The Glass Ceiling

worm s eye of white and black inside basket

Photo by Pixabay on Pexels.com

No, it’s not quite as bad as the elevator trip – at least  this time I can see the sky; last night the stars were amazing, so many, so brilliant. In the city we barely see them, never mind gazing in awe and wonder at their brilliance against the velvet dark.

 I suppose I usually find something to appreciate, no, not when it was me, midwinter naked, in Central Park. That was the all-time worst.

No food here, but at least it’s not cold, not cosy either, and I shall get cold if I don’t stir myself and get out of here.

I think of the times I’ve found a spider trapped in the slippery sided bath and made it an escape route up the bath mat, carefully leaving the room to allow it time and courage to make it up the side and over.

I need someone to lend me a means of escape but I know from experience no one will help me. I’m on my own.

Even if I managed to scale the walls, even if I could get up to the top, how would I get out? It looks unbreakable : I would just break my hands.

I lie down on the cold floor; I gaze at those wonderful stars. In the extreme quiet I am suddenly aware of a soft sound, a sort of scamper. It’s a mouse, sleek and brown. It’s looking at me, no hint of fear, just a mild interest in this strange visitor.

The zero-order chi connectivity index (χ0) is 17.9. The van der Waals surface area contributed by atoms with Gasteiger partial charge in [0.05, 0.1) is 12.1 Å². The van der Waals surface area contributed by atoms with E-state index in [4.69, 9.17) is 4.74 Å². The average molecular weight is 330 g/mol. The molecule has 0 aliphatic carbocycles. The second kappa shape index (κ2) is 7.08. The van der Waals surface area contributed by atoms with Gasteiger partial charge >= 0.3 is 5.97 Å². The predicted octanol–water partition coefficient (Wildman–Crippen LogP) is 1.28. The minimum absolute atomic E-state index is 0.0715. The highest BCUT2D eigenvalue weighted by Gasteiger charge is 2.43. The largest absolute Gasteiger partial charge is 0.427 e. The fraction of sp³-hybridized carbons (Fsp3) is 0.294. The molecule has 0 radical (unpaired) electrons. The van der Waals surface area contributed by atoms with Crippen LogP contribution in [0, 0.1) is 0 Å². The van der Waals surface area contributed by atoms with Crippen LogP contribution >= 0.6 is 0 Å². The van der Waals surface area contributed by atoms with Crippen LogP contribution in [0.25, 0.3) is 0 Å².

Where on earth did it come from?

Excitement rises in my throat – even the possibility of a mouse hole is a road to hope in this place. I start to really look, scour the place for the slightest break in the walls. The Mouse is watching me.

Suddenly it scampers behind me and disappears; I spin round trying to see where it’s gone. No sign.  But then its little face appears, whiskers aquiver. Still I cannot see an entrance. I push at the wall beside this curious little beast and suddenly it crumbles! It crumbles like ancient plaster, falling thickly upon the hard floor where it settles in heap upon heap as I watch, fascinated. Clouds of dust rise all around me settling on my head, my shoulders, my whole body. I cough and cough, spluttering at the dry choking in my throat, but I don’t care:  I am stunned at what I see through the clouds of thinning dust, something so banal, so commonplace yet to me, at that moment, better than any treasure.

Dear little mouse, thank you from the bottom of my heart! Thank you, “wee sleekit timorous beastie” ­– you have given me the way up and away, you little hero! And I gently lift the tiny corpse and hold its whiskery face to mine before I reach for the glorious extendable ladder, seize the hammer and stride out to break the glass ceiling.

Author: Judith

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